Degree Name

Master of Research


School of Humanities and Social Inquiry


This thesis focuses on the Black Summer bushfires that occurred in the Eurobodalla Shire, which is located on the South Coast of New South Wales, Australia (NSW). The bushfires experienced in the Eurobodalla were a significant part of the devastating nation-wide bushfire season experienced across Australia, which has since become colloquially named as ‘Black Summer’. The Black Summer bushfires are the most recent of many other severe, ‘black’ bushfire events in Australia’s recorded history.1 Although Australia is familiar with severe bushfires due to its history, climate and ecology, the Black Summer bushfires have been labelled by mainstream media, politicians, and the Royal Commission into National Natural Disaster Arrangements (2021) as ‘unprecedented’, due to the extent and severity of these fires. The bushfires received not only national but international media attention, and countries such as America, New Zealand, Canada and Singapore came to aid Australia in their fight against the fires. The devastation caused by the Black Summer bushfires on communities like the Eurobodalla is immense, and at least momentarily, brought the topic of bushfire disasters in Australia to the forefront of public, media and political debate.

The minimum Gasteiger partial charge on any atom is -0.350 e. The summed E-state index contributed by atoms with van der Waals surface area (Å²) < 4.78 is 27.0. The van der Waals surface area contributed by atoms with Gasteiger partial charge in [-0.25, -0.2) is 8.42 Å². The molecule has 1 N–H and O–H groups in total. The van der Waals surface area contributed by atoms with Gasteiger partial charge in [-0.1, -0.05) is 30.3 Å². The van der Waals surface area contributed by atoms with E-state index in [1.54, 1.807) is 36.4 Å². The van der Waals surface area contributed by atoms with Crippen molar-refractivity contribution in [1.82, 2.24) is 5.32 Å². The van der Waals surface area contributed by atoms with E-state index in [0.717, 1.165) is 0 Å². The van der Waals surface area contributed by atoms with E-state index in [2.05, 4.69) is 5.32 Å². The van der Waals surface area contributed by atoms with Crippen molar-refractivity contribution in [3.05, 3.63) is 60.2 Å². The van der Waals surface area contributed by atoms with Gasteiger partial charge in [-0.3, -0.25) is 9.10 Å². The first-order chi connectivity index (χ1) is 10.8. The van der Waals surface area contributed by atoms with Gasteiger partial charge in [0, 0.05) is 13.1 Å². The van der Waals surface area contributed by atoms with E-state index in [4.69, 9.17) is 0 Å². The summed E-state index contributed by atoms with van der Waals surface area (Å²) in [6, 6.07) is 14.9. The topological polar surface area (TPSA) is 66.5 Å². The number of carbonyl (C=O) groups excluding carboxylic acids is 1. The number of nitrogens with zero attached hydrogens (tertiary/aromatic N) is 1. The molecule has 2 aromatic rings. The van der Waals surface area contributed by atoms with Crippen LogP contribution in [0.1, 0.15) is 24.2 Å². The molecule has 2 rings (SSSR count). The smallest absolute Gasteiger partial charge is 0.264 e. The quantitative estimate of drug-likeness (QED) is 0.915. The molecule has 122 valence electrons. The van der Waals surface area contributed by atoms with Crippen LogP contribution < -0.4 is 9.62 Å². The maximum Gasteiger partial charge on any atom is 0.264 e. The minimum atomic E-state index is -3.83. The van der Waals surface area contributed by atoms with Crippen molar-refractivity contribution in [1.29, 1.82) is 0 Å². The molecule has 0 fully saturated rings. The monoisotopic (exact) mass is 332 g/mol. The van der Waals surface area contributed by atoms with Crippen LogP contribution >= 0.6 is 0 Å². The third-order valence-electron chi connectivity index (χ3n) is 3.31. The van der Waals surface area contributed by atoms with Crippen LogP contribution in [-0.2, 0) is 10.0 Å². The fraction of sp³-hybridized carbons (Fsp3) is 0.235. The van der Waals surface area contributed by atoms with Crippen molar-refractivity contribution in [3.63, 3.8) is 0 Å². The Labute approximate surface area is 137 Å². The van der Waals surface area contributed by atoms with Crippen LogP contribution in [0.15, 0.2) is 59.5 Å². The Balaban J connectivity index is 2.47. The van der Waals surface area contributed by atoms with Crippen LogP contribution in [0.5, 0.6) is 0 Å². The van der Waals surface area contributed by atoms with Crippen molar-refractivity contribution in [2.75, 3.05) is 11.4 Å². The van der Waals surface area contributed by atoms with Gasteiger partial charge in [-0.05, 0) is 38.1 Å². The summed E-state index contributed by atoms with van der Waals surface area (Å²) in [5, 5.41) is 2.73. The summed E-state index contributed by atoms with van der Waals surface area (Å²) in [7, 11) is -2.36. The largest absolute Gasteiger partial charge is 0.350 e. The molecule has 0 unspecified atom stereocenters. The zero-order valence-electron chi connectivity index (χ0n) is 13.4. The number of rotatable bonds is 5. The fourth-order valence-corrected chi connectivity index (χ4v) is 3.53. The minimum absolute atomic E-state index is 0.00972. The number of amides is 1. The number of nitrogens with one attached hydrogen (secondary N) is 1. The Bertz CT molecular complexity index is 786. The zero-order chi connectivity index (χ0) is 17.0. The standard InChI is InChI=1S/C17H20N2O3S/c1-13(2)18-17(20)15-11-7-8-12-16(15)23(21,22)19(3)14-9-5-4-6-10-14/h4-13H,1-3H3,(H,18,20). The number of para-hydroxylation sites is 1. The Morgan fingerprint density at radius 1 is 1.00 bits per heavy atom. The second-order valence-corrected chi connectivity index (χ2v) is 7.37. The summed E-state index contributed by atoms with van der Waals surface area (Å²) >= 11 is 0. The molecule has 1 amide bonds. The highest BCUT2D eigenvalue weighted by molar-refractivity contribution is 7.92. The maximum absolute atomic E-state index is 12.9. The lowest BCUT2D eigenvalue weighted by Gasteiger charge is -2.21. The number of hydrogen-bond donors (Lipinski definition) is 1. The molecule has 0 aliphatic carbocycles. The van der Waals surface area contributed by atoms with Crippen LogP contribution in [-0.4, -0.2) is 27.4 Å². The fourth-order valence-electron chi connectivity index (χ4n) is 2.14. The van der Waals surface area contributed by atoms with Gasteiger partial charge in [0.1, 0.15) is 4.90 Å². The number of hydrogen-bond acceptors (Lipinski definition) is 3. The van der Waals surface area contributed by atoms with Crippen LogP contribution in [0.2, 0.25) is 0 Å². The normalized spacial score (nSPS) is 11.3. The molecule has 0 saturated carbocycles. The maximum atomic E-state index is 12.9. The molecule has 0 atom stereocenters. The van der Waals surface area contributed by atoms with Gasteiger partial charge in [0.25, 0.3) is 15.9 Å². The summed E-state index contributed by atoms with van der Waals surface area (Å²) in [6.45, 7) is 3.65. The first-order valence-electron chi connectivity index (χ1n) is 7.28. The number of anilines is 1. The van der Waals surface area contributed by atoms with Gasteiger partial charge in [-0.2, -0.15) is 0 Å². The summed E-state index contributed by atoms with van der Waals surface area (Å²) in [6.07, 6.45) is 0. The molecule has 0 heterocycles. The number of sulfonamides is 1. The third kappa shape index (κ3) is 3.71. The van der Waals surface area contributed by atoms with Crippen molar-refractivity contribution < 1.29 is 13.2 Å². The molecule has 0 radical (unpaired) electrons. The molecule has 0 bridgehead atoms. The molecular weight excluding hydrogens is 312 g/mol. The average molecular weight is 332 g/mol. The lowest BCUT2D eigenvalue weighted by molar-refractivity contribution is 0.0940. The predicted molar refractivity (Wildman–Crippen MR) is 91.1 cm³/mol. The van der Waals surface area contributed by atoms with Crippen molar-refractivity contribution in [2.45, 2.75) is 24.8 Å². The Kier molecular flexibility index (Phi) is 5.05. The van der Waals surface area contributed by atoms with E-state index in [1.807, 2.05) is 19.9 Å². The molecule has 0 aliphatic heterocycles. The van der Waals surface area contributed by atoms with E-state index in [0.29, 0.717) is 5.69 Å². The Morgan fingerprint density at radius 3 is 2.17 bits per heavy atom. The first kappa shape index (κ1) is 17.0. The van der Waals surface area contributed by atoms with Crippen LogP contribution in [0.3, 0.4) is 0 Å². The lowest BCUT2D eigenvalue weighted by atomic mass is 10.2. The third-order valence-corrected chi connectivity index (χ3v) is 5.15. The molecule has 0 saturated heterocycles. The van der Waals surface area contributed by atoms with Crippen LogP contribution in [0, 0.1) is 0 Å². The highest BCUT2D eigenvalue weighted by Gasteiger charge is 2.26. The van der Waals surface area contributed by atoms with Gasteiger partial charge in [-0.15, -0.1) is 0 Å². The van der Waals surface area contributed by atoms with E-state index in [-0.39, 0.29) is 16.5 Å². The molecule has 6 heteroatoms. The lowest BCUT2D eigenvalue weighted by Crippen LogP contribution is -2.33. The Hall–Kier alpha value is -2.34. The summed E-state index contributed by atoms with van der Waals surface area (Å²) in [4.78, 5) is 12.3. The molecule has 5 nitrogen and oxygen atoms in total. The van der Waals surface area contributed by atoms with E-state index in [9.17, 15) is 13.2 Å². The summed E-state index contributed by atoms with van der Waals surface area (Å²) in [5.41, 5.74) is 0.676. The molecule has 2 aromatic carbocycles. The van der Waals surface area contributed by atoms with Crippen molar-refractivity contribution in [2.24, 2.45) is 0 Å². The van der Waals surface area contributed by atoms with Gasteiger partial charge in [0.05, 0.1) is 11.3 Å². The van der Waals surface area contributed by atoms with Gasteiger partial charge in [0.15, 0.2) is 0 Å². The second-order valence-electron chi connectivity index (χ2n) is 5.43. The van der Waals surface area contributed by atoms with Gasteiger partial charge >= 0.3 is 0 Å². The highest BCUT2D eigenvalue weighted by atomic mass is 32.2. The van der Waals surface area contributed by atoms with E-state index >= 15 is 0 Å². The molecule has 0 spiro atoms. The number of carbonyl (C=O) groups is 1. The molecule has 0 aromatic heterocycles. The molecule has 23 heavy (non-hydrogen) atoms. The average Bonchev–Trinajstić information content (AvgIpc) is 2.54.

Unless otherwise indicated, the views expressed in this thesis are those of the author and do not necessarily represent the views of the University of Wollongong.